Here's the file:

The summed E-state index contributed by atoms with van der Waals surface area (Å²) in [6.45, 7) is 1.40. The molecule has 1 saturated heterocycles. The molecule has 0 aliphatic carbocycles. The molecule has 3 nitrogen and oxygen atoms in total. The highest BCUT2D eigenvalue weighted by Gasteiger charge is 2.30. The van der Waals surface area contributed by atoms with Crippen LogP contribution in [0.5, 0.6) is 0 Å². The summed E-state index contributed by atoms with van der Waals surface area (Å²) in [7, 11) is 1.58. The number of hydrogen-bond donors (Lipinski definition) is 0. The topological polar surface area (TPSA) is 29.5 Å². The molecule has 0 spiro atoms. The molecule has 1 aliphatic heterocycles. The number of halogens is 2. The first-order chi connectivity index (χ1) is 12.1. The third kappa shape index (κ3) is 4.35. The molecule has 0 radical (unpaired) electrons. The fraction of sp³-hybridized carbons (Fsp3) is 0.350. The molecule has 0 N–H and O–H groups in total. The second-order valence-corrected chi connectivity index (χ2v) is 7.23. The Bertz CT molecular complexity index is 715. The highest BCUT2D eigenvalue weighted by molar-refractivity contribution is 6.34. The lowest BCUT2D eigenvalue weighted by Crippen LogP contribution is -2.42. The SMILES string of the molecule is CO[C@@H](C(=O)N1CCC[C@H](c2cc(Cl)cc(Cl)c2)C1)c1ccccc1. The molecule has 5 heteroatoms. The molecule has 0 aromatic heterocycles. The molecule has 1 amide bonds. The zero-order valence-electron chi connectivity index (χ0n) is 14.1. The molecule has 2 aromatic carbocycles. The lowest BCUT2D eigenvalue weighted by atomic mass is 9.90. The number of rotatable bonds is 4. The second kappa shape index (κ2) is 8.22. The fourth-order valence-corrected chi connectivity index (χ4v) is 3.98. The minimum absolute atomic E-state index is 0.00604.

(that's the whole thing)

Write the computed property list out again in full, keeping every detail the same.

The summed E-state index contributed by atoms with van der Waals surface area (Å²) in [6.45, 7) is 1.40. The molecule has 1 saturated heterocycles. The molecule has 0 aliphatic carbocycles. The molecule has 3 nitrogen and oxygen atoms in total. The highest BCUT2D eigenvalue weighted by Gasteiger charge is 2.30. The van der Waals surface area contributed by atoms with Crippen LogP contribution in [0.5, 0.6) is 0 Å². The summed E-state index contributed by atoms with van der Waals surface area (Å²) in [7, 11) is 1.58. The number of hydrogen-bond donors (Lipinski definition) is 0. The topological polar surface area (TPSA) is 29.5 Å². The molecule has 0 spiro atoms. The molecule has 1 aliphatic heterocycles. The number of halogens is 2. The first-order chi connectivity index (χ1) is 12.1. The third kappa shape index (κ3) is 4.35. The molecule has 0 radical (unpaired) electrons. The fraction of sp³-hybridized carbons (Fsp3) is 0.350. The molecule has 0 N–H and O–H groups in total. The second-order valence-corrected chi connectivity index (χ2v) is 7.23. The Bertz CT molecular complexity index is 715. The highest BCUT2D eigenvalue weighted by molar-refractivity contribution is 6.34. The lowest BCUT2D eigenvalue weighted by Crippen LogP contribution is -2.42. The SMILES string of the molecule is CO[C@@H](C(=O)N1CCC[C@H](c2cc(Cl)cc(Cl)c2)C1)c1ccccc1. The molecule has 5 heteroatoms. The molecule has 0 aromatic heterocycles. The molecule has 1 amide bonds. The zero-order valence-electron chi connectivity index (χ0n) is 14.1. The molecule has 2 aromatic carbocycles. The lowest BCUT2D eigenvalue weighted by atomic mass is 9.90. The number of rotatable bonds is 4. The second kappa shape index (κ2) is 8.22. The fourth-order valence-corrected chi connectivity index (χ4v) is 3.98. The minimum absolute atomic E-state index is 0.00604.